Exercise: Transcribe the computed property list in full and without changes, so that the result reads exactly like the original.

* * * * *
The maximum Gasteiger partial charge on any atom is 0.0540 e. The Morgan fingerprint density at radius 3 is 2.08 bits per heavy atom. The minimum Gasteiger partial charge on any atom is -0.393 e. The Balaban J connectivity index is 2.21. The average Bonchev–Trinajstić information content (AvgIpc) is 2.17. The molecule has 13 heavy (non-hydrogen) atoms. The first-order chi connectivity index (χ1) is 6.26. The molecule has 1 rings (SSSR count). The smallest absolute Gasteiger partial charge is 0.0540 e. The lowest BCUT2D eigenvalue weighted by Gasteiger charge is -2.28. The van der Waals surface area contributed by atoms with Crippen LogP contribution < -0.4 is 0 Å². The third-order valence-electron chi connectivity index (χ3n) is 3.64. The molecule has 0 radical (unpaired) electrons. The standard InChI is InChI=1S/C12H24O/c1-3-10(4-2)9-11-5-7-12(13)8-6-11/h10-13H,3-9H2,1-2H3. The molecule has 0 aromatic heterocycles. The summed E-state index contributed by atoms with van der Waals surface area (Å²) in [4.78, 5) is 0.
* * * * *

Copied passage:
The maximum Gasteiger partial charge on any atom is 0.0540 e. The Morgan fingerprint density at radius 3 is 2.08 bits per heavy atom. The minimum Gasteiger partial charge on any atom is -0.393 e. The Balaban J connectivity index is 2.21. The average Bonchev–Trinajstić information content (AvgIpc) is 2.17. The molecule has 13 heavy (non-hydrogen) atoms. The first-order chi connectivity index (χ1) is 6.26. The molecule has 1 rings (SSSR count). The smallest absolute Gasteiger partial charge is 0.0540 e. The lowest BCUT2D eigenvalue weighted by Gasteiger charge is -2.28. The van der Waals surface area contributed by atoms with Crippen LogP contribution < -0.4 is 0 Å². The third-order valence-electron chi connectivity index (χ3n) is 3.64. The molecule has 0 radical (unpaired) electrons. The standard InChI is InChI=1S/C12H24O/c1-3-10(4-2)9-11-5-7-12(13)8-6-11/h10-13H,3-9H2,1-2H3. The molecule has 0 aromatic heterocycles. The summed E-state index contributed by atoms with van der Waals surface area (Å²) in [4.78, 5) is 0.